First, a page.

He made 163 league appearances at Yeovil suffering Play-Off heartbreak for a second time when losing to Blackpool while playing for the Glovers. He ended his career in the Isthmian League with Whyteleafe. The final piece of the defensive puzzle was Stevland Angus.
The Westminster-born man’s closest taste of first-team action in claret and blue came in the memorable Intertoto Cup success in 1999 in what turned out to be a memorable year for West Ham. Despite high hopes for him in the Hammers camp he ended up being released in 2001. Angus then signed a contract with Cambridge United making 135 appearances for The U’s.
But, after falling out of favour at the Abbey Stadium, he joined Hull City in League One and Scunthorpe United in League Two on loan playing his part in helping both sides to promotion in the process albeit only making 12 combined appearances. He is now plying his trade as a teacher in Brooke House Sixth Form College. The best thing I have found out about Angus is the brilliant Stevland Angus Football Manager Appreciation Society, if you have a spare minute check it out on Youtube.
In midfield was where the Hammers shone with the aforementioned Carrick and Cole stealing the show at Upton Park in the second leg, and everyone you speak to who went that night have said they were the obvious ‘special talents.’ But let’s look at Richard Garcia, Bertie Brayley and Michael Ferrante who made up the rest of the XI.
Brayley was tipped to be a big star after scoring in both legs of the Youth Cup final in 1999. But the Basildon-born forward failed to live up to the hype and yo-yoed around the lower levels of English Football. He played for no fewer than 36 clubs, before finally hanging up his boots in 2016 at Canvey Island. His longest stay being at Chelmsford City where he made 70 appearances scoring 21 goals in a two-year stint in 2007-2009.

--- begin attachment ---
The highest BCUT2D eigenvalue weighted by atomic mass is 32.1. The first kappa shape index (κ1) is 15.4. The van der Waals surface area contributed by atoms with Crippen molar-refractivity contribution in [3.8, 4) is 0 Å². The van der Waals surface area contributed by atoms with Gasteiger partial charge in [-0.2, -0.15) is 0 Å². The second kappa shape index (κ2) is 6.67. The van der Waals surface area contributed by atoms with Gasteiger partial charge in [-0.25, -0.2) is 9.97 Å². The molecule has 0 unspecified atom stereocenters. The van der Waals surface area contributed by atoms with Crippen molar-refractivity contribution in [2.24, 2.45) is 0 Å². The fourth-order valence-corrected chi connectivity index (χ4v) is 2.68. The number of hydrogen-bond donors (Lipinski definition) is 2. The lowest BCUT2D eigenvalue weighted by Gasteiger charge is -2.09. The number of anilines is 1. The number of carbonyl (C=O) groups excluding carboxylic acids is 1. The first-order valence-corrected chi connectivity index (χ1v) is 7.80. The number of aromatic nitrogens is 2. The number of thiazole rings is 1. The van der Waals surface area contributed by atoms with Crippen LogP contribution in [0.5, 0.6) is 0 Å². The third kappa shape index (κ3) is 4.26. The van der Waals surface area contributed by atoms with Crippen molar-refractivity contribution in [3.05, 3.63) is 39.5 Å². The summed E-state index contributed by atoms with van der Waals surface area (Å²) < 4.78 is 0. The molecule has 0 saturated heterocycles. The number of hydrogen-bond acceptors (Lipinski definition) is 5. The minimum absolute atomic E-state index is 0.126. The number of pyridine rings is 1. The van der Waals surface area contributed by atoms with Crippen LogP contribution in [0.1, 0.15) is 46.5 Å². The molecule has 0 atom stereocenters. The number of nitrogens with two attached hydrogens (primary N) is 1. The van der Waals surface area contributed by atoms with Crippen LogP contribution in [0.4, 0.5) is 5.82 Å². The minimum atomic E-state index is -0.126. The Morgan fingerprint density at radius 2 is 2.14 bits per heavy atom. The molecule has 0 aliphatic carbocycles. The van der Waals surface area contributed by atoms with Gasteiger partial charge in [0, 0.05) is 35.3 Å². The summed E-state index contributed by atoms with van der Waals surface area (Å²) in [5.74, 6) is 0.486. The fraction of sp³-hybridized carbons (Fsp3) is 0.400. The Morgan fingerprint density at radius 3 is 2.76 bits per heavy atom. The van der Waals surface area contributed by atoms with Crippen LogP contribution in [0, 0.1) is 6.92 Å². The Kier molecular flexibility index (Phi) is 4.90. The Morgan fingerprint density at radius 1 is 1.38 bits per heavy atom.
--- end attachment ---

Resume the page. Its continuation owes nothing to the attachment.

As for Richard Garcia, a hot prospect from Australia, he made just 16-appearance for the Hammers before enjoying good spells with Colchester and Hull City before returning home to Oz playing for Melbourne Heart, Sydney FC and Perth Glory with an unsuccessful period in America sandwiched in-between.
Lastly, Michael Ferrante: ‘Who?’ I hear you ask. I have no idea either. A brief Google search will tell you he has enjoyed the majority of his career in his native Australia with Melbourne Victory and the New Zealand-based ‘A’ league team Wellington Phoenix the most famous clubs the forward has turned out for.
So, there you have it, a little blast from the past. Joe Cole and Michael Carrick are the bright stars from that winning 1999 Youth Cup team, but it is nice to see some enjoyed a relatively successful lower league careers. As for Carrick, if you didn’t know, he is now working alongside Ole Gunnar Solskjaer at Old Trafford as part of the Norwegian’s coaching staff. And Joe Cole is most often seen as a TV Pundit on Sky and BBC but he has revealed he would love to get back into the game as a coach in the future.